# 6 GMAT Tips to Follow on Test Day:

by on April 3rd, 2018

The GMAT is changing on April 16, 2018. The Quantitative Reasoning Section will drop from 37 questions in 75 minutes to 31 questions in 65 minutes. The Verbal Reasoning Section will drop from 41 questions in 75 minutes to 36 questions in 65 minutes. GMAC has elected to reduce overall exam time from 4 hours to 3.5 hours (including breaks and instructions) by reducing the number of unscored questions used for research on the exam.

If you are scheduled to take the GMAT before April 16, 2018, you may reschedule if you wish to take the shorter exam. Reschedule before April 11, 2018, for a waiver on your rescheduling fee.  Visit mba.com for more details.

The GMAT is not a test of how smart you are. Nor is it a test of your business acumen or even a predictor of your grades in business school. It’s simply a test of how good you are at taking the GMAT. These simple GMAT tips will help you improve your score.

## 1. Understand What “Computer-Adaptive” Means

The GMAT is a Computer-Adaptive Test (CAT), meaning it keeps a running tally of your score as it goes, based on the number of questions you get correct and their levels of difficulty. The computer-adaptive sections always begin by giving you a medium question. If you get it correct, the computer gives you a slightly harder question. If you get it wrong, the computer gives you a slightly easier question, and so on.

## 2. Don’t Skip Around

Beware! Because the test is taken on a computer, you must answer each question to get to the next one. You can’t count on skipping a question to come back to later as a part of your test-taking strategy. However, as of July 11, 2017, you CAN choose your test section order.

## 3. Pace Yourself

There are two important factors that can affect your score on the computer-adaptive sections of the test:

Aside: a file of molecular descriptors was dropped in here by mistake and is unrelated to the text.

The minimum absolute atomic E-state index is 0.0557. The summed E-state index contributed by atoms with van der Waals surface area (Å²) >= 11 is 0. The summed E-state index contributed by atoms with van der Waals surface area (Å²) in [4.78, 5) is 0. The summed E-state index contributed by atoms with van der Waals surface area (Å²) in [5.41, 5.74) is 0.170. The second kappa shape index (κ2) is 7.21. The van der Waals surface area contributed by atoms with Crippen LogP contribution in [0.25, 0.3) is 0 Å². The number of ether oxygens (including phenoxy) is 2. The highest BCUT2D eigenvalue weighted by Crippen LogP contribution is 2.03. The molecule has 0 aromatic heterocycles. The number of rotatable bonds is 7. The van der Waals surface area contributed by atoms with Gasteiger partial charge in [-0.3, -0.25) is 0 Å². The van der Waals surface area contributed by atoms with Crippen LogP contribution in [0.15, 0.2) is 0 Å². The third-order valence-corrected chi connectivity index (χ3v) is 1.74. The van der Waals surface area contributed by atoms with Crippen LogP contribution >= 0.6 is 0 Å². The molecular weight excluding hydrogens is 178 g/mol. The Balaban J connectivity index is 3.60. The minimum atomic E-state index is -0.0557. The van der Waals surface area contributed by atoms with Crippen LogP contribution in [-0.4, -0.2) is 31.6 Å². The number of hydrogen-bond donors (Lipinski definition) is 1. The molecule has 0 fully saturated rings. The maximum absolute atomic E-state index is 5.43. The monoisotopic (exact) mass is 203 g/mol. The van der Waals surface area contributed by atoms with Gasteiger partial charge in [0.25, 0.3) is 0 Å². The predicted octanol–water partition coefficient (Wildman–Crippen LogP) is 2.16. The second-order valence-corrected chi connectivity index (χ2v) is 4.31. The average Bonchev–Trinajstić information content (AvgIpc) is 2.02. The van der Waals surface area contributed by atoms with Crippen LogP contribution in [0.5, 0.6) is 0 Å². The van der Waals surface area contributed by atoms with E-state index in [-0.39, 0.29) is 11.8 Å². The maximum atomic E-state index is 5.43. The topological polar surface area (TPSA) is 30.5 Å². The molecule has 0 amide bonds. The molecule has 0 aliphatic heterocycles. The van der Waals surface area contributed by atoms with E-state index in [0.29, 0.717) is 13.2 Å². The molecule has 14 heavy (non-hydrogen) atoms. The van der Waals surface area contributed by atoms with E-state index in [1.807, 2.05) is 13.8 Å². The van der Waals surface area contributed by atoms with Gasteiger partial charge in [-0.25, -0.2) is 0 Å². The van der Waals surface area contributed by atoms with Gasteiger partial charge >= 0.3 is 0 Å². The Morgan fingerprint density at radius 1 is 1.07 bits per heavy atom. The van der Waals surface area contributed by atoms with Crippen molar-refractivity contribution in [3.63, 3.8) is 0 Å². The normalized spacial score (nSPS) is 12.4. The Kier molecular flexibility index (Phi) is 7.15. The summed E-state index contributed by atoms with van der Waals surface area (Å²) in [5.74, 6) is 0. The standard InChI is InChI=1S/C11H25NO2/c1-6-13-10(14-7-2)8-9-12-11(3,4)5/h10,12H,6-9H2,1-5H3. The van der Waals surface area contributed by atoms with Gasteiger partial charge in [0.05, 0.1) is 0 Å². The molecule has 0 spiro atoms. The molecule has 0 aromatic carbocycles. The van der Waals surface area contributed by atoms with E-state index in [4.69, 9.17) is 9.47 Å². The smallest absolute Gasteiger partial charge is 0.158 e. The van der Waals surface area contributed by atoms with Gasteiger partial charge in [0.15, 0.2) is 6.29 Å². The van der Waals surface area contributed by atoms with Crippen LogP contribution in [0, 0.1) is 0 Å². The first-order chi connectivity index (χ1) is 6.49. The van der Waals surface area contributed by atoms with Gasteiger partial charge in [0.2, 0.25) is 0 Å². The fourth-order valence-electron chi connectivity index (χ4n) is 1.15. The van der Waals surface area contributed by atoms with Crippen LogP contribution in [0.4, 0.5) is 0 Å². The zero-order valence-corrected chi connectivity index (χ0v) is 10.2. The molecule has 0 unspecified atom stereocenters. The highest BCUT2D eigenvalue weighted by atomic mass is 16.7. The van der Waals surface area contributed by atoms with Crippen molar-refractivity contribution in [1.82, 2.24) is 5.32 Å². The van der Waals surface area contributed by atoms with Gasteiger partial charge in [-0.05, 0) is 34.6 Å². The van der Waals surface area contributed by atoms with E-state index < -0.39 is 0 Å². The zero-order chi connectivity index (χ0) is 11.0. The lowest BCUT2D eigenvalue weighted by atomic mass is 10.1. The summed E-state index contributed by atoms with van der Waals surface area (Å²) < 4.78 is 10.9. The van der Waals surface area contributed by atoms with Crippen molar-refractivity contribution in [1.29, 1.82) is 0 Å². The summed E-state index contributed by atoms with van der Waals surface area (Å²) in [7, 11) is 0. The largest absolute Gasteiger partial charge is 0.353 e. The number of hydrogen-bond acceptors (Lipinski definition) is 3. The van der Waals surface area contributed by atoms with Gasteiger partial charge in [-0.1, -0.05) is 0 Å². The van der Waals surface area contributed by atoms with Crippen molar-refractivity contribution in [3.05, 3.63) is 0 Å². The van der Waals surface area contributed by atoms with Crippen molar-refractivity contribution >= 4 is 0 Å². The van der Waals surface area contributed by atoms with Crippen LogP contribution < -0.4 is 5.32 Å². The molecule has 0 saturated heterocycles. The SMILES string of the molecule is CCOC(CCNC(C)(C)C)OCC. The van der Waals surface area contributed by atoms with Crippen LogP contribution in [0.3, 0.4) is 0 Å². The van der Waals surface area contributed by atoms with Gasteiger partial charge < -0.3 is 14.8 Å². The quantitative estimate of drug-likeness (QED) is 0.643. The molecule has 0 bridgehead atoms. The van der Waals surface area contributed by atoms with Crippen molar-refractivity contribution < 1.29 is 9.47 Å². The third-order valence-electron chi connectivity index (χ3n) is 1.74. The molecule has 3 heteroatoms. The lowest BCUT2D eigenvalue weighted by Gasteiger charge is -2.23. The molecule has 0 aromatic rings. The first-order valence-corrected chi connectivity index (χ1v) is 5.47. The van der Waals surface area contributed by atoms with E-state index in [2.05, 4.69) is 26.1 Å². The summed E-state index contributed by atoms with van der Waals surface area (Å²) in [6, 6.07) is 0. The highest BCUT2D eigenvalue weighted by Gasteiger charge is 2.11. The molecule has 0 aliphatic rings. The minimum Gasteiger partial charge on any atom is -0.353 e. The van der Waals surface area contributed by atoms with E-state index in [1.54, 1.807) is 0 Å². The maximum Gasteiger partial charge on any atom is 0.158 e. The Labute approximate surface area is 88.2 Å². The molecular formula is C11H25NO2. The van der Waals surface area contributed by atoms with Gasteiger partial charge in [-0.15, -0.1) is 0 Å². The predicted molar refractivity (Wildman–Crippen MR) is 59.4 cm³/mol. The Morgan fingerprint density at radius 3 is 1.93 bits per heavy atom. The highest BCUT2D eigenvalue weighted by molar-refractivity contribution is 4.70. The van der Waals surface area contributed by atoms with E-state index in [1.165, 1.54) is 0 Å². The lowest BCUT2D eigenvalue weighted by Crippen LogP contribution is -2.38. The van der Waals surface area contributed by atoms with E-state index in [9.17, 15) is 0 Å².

• Questions that appear earlier on the test count more than questions that appear later on the test.
• Questions you leave unanswered will lower your score.

At the beginning of the test, your score moves up or down in larger increments as the computer hones in on your skill level—and what will turn out to be your final score. If you make a mistake early on, the computer will choose a much easier question, and it will take you a while to work up to the level you started from. That’s why you should make sure that you get those early questions correct by starting slowly, checking your work on early problems, and then gradually picking up the pace so that you finish all the problems in the section.

## 4. Look for Wrong Answers Instead of Correct Ones

If you’re stuck on a question, be a smart guesser and use process of elimination to get rid of some of the wrong answers. Wrong answers are often easier to spot than correct answers. Sometimes they just sound weird. Other times they’re logically impossible. While it is rare to be able to eliminate all four of the incorrect answer choices on the GMAT, you will almost always be able to eliminate at least one of them. You’ll have a better chance of selecting the right one.

## 5. Read Carefully…Or Else

The GMAT is constructed with incorrect answer choices that the test writers think you might like. If it’s a mistake a person might easily make on a problem, it’s probably an answer choice. If a question seems easy to you, STOP and reread the question. Make sure you haven’t fallen into a trap.

## 6. Answer All the Questions—Even If You Have to Guess

Because there is a penalty for unanswered questions at the end of the GMAT, it makes sense to guess on any remaining questions rather than to leave them blank. If time is running out, you will almost certainly get a higher score by clicking through and answering any remaining questions at random. This is because the penalty for getting a question wrong diminishes sharply toward the end of each adaptive section (when the computer has already largely decided your score).

### How will you score?

Take a GMAT practice test with us under the same conditions as the real thing. You’ll get a personalized score report highlighting your strengths and areas of improvement.